A:  Yes. 10 U.S.C. §2373 states that Chapter 137 applies only if you buy more than the needed quantities for experimentation, technical evaluation, assessment of operational utility, or safety or to provide operational utility.  A complete list of exemptions can be found at, Procurement Generally, which includes competitive procedures and Competition Advocates.  A Justification and Approval (J&A) is not required under this statute, whether the agreement is by “contract or otherwise.”

Q: Can a procurement be awarded competitively?

A:  Yes.  It can be awarded as a result of full and open competition or restricted competition.  You can also award it  as a sole source purchase instead of competitively.  If you do choose to compete, you do not have to use FAR Part 15 procedures but can instead craft your own competitive procedures.  If you do use the FAR as a model, you may wish to modify the terminology so that it is not misinterpreted as a FAR Part 15 procurement instead of a procurement under this statute.

Q: Could this statute be used to procure mental health tech solutions?

A:  Depending on the solution and provided it otherwise complies with the requirements of the statute, mental health tech solutions would most likely fit under the medical technology area.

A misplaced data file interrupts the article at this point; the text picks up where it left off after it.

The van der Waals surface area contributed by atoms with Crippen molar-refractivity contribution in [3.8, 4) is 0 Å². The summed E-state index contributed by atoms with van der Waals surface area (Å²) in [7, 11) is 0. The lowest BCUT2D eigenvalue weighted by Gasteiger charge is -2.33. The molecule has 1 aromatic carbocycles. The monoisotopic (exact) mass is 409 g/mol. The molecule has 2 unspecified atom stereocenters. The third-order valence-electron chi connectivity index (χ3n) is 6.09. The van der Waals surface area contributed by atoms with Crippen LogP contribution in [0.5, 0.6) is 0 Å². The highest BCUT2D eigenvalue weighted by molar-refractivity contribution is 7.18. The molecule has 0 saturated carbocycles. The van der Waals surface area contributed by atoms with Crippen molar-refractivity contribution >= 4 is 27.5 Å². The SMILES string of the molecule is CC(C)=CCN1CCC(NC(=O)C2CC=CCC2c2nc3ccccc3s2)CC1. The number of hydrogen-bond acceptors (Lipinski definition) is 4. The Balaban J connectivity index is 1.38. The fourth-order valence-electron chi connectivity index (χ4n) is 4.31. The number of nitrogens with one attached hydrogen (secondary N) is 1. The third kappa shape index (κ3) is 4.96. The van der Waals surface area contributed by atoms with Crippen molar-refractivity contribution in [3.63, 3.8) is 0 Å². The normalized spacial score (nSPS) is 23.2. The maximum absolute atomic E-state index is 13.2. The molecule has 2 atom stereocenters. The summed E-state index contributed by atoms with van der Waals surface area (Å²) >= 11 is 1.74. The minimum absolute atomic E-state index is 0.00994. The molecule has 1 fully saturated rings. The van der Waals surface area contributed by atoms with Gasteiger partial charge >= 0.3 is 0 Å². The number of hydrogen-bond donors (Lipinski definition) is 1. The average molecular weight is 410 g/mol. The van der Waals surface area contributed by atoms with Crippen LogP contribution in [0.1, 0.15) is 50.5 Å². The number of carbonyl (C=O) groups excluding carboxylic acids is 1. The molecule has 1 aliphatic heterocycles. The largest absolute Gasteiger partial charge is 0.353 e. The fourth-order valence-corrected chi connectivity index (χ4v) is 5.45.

Q: Can I use this authority for a non-DoD procurement?

A:  No.  Currently, it is for DoD only.

Q: How were the list of technology areas determined?

A:  They were added through National Defense Authorization Acts (NDAAs) over time, usually reflecting emerging technologies and the need for experimentation.  The most recent change, the addition of telecommunications as a tech area, was added as part of the John S. McCain National Defense Authorization Act of 2019.  Prior to that, NDAA 2016 added transportation, energy, medical, and space-flight, the first change since 1996.

For a war story of how the law was changed, watch the 10-minute video, 2373 — Rapid Acquisition for Experimental & Test Purposes, from Richard Dunn and the Strategic Institute.

Q: Can performance under 2373 be considered past performance for FAR-based awards?